The fight for Otis


Here we go, here’s number two, good boy.
One..good stuff, two
Nine…ten…
Yeah, good boy!
Well done! Good work Otsie
What that looks like is potentially decades added to
what at the moment is a life expectancy of 37 years.
There’s this amazing medication called Kalydeco which will effectively switch it off
It’ll switch off his CF. That’s how it was explained to us.
The next sentence he explained that it’s amazing
but it’s not available in New Zealand.
It’s not funded and if you were to buy it, it’s going to cost you $360,000 a year.
So we were like on high, and then on a low.
We don’t know where it’s ranked on that list, we don’t know what else is on that list,
we don’t know how long the list is.
The fact that it’s on the list doesn’t actually
mean that it will be funded anytime soon.
We can take the blanket assumption that it will be funded, but it could be anywhere from
10 days to 10 years.
This next process, make it more transparent so we know what’s going on
so we can plan our life and just be aware of where it’s at
because, we don’t know what’s going on.
After that he will go straight into physio percussion
for 20 minutes, where we really turn him on different positions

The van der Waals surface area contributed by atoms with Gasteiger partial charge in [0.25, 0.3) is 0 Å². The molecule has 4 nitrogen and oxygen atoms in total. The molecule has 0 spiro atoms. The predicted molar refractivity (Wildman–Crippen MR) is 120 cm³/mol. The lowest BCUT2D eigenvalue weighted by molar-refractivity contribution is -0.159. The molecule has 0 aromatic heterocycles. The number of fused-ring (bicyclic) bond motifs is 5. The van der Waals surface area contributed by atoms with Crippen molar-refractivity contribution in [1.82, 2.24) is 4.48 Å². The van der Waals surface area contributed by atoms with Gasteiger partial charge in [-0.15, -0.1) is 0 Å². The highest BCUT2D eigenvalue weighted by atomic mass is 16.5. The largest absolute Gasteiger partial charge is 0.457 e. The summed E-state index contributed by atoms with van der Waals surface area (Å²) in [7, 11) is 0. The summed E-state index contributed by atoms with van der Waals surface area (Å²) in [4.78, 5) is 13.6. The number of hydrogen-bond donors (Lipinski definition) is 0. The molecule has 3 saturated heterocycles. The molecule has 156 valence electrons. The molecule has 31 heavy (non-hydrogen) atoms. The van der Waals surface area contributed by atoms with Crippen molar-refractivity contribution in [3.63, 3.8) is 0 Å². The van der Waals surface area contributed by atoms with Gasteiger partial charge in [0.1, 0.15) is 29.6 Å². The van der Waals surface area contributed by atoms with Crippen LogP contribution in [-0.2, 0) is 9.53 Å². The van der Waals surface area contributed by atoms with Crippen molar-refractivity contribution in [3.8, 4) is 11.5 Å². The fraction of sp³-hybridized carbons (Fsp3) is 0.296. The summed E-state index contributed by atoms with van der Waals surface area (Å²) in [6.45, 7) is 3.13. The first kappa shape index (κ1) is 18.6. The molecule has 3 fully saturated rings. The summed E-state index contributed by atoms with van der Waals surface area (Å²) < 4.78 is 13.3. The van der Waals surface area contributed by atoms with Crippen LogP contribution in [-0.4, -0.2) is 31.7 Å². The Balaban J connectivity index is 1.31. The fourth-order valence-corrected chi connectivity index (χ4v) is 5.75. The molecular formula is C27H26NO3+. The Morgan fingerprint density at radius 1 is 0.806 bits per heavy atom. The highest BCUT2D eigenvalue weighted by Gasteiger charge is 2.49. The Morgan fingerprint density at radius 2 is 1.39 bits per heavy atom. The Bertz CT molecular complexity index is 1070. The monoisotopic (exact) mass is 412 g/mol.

and kind of tap his back and his side to help loosen mucus.
He’s not quite old enough to cough it out yet
but eventually he’ll have to cough in-between positions to try and get it up.
And then after that 20 minutes of percussion physio we go into
a PEP mask which he wears and breathes 10 sets of 10 breaths in
and that helps get pressure into his lungs
to get underneath the mucus to help move it as well.
I mean the difference is too profound not to have a look at it.
Who knows how it will play out in the future
but what we’re talking about in terms of us just moving to Australia
although we’d move away from all of our family network and all of,
the community that we have back here.
What it might look like in terms of his life expediency
and as quality of life could potentially be so different, that we just have to look at it.
We’ve been as far as contacting the CF Melbourne branch to find out if we can
access medicines over there. All options have to be on the table.
I think it might be a matter of moving there and
finding out if we can get it.
People on Kalydeco, they go to hospital less for instance.
They get far less infections. If they do get infections, they clear them a lot quicker.
They don’t have the degradation of quality of life.
So what we see with Kalydeco is, rather than the slow decline that we get in cystic fibrosis,
it’s effectively paused.
It’s a lot of money and there’s no hiding from the fact is there.
It’s a huge amount of money. The other side of it is, it’s a huge amount of quality of life for our child.
Obviously I think it’s too expensive. There’s no hiding from the fact
but if that medication didn’t exist at all
that would be a completely different playing field.
We wouldn’t have these options that were looking at.

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